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Sign Spotting: Shell

Spectacular is not just an adjective. In the world of neon, the largest signs – especially those that combine neon and incandescent lights in a moving display – are also called “spectaculars.”

Photo of Shell sign

The Shell sign still beckons drivers on Memorial Drive in Cambridge.

One of the oldest surviving spectaculars in the Boston metro area is the Shell sign in Cambridge. Located along Memorial Drive (technically at 187 Magazine Street) in a working gas station, the sign was built in 1933 and moved to its current location about 10 years later.

The 68-foot-tall sign is in the shape of a giant scallop shell, the familiar trademark of the Shell Oil Company, and was originally located on top of the Shell building in Boston. The sign was placed on the National Register of Historic Places in 1994 and designated a Cambridge city landmark in 2009.

The Donnelly Electric Manufacturing Company built the sign. A division of John Donnelly & Sons, which was founded in Boston in 1850, the company eventually became one of the most prominent outdoor advertising companies on the east coast. In addition to the Shell sign, Donnelly also created the Gillette Company sign.  (Fun fact: Company execs also ran in political circles. Edward C. Donnelly, Jr., — a grandson of the company founder — was briefly married to Mary Curley, the daughter of Massachusetts governor James Michael Curley.)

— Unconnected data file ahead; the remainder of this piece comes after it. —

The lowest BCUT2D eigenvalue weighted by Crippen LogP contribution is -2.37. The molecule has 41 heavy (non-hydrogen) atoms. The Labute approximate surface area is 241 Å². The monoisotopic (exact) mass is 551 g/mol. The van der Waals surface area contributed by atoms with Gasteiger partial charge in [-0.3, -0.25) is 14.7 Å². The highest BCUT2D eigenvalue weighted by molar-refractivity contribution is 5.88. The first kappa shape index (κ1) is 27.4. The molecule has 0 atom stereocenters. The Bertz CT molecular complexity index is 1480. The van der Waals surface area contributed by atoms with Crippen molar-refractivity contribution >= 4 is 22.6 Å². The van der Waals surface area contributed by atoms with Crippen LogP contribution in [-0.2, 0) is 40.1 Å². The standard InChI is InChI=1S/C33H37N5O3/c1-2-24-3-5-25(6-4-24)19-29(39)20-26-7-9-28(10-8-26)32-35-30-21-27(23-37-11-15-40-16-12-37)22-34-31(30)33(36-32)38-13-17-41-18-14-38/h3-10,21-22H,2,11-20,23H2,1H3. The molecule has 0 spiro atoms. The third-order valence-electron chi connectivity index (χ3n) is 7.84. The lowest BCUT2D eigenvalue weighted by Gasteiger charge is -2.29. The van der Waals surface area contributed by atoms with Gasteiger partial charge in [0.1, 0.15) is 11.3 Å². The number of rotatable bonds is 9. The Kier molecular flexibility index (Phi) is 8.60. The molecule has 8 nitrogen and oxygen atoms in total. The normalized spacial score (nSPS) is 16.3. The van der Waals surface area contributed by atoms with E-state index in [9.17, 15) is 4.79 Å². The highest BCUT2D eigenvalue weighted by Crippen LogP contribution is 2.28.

According to the Cambridge landmark designation recommendation, the Shell sign represents two significant trends: “the adaptation of neon and electricity to commercial applications and the growth of the automobile and recreational highways at the beginning of the 20th century.”

The sign originally used neon and incandescent lighting to create a sequenced display of moving lights. As it fell into disrepair, the original sign was replaced with an LED replica in 2011.  The sign fabricators, which included Boston-based Back Bay Sign, used the original drawings to ensure authenticity.  And while the use of LED might offend purists (including me), I have come to recognize that this cheaper and more reliable technology has helped to save more than one historic sign.  Which is pretty spectacular.

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